34 Responses to Obama announces $2 billion investment in solar PV manufacturing and “the first large-scale solar plant in the U.S. to actually store the energy it generates for later use “ even at night.”
“What’s more, over 70 percent of the components and products used in construction will be manufactured in the USA”
In his weekly radio, the President announced he was putting $2 billion into two solar energy projects, including Concentrated solar thermal with storage (aka solar baseload).
CSP remains “The technology that will save humanity.” And we are seeing more and more plants in various phases of construction (see “Total of 8500 MW of CSP planned for 2014 in U.S. alone“).
The easiest way to deal with the intermittency of the sun is cheap storage “” and thermal storage is much cheaper and has a much higher round-trip efficiency than electric storage. The ability to provide power reliably throughout the day and evening in key locations around the world (including China and India) is why CSP delivers 3 of the 12 – 14 wedges needed for “the full global warming solution.”
Obama made this announcement in his weekly address:
In fact, today, I’m announcing that the Department of Energy is awarding nearly $2 billion in conditional commitments to two solar companies.
The first is Abengoa Solar, a company that has agreed to build one of the largest solar plants in the world right here in the United States. After years of watching companies build things and create jobs overseas, it’s good news that we’ve attracted a company to our shores to build a plant and create jobs right here in America. In the short term, construction will create approximately 1,600 jobs in Arizona. What’s more, over 70 percent of the components and products used in construction will be manufactured in the USA, boosting jobs and communities in states up and down the supply chain. Once completed, this plant will be the first large-scale solar plant in the U.S. to actually store the energy it generates for later use – even at night. And it will generate enough clean, renewable energy to power 70,000 homes.
The second company is Abound Solar Manufacturing, which will manufacture advanced solar panels at two new plants, creating more than 2,000 construction jobs and 1,500 permanent jobs. A Colorado plant is already underway, and an Indiana plant will be built in what’s now an empty Chrysler factory. When fully operational, these plants will produce millions of state-of-the-art solar panels each year.
Contrary to some misreporting on this — which suggested Obama was doing this now because he was “sensing the merits of a stepwise energy plan given congressional divisions on a big energy and climate bill” — the White House explains in the fact sheet that this is just part of Obama’s ongoing, aggressive effort to advance clean energy that dates all the way back to the Recovery Act (see also EIA projects wind at 5% of U.S. electricity in 2012, all renewables at 14%, thanks to Obama stimulus!):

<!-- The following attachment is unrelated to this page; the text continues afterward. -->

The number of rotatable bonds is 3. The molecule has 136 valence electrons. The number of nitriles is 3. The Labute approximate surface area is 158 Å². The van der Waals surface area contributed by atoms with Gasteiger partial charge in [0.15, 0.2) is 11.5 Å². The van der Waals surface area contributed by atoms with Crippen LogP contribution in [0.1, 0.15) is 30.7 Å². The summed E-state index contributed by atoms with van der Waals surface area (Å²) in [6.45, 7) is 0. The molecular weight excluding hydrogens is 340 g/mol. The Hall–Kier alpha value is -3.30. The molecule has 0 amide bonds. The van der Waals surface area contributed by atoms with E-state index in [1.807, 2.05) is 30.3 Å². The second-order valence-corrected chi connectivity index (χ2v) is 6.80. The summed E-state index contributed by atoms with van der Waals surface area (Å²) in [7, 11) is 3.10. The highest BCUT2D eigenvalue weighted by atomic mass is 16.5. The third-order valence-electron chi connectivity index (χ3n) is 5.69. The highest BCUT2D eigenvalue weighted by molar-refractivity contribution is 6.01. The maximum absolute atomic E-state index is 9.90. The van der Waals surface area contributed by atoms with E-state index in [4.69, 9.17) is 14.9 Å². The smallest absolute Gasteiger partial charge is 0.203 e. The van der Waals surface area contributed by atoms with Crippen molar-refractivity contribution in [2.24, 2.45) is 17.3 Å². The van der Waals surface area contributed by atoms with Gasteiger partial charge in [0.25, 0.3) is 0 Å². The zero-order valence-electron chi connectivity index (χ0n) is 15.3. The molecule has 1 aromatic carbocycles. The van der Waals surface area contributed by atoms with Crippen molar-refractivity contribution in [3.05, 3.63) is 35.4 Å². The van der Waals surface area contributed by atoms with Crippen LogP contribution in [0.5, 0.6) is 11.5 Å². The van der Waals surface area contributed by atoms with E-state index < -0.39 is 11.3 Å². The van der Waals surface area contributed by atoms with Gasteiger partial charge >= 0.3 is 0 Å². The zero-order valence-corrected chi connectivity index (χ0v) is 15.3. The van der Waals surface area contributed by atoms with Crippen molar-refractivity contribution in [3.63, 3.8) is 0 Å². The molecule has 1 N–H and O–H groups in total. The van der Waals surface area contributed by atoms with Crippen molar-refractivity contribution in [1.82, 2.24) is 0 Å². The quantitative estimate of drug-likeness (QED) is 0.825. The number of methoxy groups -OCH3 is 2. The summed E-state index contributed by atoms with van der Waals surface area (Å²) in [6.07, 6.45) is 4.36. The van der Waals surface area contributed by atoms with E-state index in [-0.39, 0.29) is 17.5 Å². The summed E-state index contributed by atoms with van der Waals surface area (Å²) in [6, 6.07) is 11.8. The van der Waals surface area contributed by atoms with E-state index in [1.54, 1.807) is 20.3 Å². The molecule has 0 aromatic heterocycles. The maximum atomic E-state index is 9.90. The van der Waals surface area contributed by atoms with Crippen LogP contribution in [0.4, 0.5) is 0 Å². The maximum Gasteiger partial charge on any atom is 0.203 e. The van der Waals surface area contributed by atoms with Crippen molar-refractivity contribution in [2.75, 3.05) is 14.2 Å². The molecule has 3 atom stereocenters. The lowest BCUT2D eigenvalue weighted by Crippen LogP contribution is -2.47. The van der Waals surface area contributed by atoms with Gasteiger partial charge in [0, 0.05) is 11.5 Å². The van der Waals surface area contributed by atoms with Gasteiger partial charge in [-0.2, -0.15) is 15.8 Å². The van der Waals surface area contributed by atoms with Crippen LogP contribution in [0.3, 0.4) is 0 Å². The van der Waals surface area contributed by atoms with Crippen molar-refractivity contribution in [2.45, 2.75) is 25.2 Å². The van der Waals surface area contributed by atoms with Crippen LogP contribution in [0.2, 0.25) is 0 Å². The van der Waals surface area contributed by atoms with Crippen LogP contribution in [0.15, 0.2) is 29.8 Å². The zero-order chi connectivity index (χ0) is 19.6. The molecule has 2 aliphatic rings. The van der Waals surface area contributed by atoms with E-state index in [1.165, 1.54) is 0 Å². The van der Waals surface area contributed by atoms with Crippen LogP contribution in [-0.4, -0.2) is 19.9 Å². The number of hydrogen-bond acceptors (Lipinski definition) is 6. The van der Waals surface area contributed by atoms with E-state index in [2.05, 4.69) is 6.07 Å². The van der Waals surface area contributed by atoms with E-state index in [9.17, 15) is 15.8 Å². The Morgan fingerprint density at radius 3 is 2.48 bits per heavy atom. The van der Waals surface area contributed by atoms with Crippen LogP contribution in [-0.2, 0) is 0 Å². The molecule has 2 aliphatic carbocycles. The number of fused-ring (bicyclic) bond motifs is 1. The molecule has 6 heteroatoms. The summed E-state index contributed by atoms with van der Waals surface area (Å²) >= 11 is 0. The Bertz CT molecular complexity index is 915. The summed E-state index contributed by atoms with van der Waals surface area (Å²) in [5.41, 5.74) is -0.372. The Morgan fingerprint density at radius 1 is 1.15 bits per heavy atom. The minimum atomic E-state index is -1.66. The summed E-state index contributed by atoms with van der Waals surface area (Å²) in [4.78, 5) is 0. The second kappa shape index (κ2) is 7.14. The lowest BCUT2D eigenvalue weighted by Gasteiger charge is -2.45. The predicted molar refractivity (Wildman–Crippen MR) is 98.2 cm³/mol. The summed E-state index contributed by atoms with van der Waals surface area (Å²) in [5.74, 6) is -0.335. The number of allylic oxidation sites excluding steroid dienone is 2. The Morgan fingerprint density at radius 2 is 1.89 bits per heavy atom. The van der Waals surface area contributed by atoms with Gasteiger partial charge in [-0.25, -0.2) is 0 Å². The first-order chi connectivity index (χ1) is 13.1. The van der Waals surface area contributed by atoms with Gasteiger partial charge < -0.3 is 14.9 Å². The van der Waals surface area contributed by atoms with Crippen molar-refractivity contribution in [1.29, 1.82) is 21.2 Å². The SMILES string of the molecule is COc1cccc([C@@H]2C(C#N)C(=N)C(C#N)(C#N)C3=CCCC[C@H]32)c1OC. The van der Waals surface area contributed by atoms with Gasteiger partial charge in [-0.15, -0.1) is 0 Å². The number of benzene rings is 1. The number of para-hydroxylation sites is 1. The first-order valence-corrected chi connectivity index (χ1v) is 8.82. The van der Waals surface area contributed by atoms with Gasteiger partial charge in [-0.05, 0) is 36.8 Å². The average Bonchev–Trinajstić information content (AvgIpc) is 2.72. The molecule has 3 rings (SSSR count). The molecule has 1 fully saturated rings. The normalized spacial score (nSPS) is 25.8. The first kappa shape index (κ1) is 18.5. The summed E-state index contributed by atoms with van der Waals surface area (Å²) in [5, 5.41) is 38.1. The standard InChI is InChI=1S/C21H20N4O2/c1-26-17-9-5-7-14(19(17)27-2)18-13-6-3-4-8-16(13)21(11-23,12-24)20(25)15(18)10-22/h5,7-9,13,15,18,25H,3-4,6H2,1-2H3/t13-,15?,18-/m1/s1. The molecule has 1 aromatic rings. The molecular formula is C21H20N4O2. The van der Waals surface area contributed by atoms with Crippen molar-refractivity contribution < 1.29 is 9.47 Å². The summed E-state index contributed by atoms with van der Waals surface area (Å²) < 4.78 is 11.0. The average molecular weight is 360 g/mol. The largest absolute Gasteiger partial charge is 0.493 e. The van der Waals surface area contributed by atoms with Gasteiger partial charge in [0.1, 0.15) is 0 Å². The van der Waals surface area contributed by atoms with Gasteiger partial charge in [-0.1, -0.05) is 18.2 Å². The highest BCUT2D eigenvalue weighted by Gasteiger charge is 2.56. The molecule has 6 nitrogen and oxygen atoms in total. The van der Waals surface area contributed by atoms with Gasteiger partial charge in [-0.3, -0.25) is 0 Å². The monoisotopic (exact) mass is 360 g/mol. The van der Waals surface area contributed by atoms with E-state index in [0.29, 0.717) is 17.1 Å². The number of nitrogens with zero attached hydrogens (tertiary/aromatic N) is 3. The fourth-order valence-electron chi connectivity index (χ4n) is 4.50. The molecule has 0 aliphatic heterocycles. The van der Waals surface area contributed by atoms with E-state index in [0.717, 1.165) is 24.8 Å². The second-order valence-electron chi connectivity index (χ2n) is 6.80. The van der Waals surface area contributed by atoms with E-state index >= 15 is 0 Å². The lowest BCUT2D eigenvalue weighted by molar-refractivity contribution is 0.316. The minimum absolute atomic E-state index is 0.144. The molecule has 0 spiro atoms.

The Department of Energy today announced $1.85 billion in conditional commitments for loan guarantees to be issued through the Recovery Act to build or expand two new solar projects, which awardees estimate will directly create over 5,000 jobs. Together, the projects (which include facilities in three states) will not only drive additional economic activity across the industry and down the supply chain, but also help establish U.S. leadership in cutting edge solar technology. These commitments represent the 12th and 13th conditional commitments for loan guarantees issued by the Department of Energy, for a total of $14.8 billion in loans to support $22.4 billion in job-creating clean energy projects.
Obama has been leader in pushing clean energy — doing more than the previous presidents combined — but he knows that absent a price on carbon, you just can’t get absolute emissions reductions nor can you pay for federal side of the clean energy R&D and investments that are an integral part of the solution (see “Obama pushes Senators for energy bill with carbon price “” and so does Olympia Snowe (R-ME)“. Whether he is going to apply enough political pressure to get a carbon price — whether that is even possible in this political climate — however, remains to be seen — see The unbearable lameness of being (Rahm and Axelrod).
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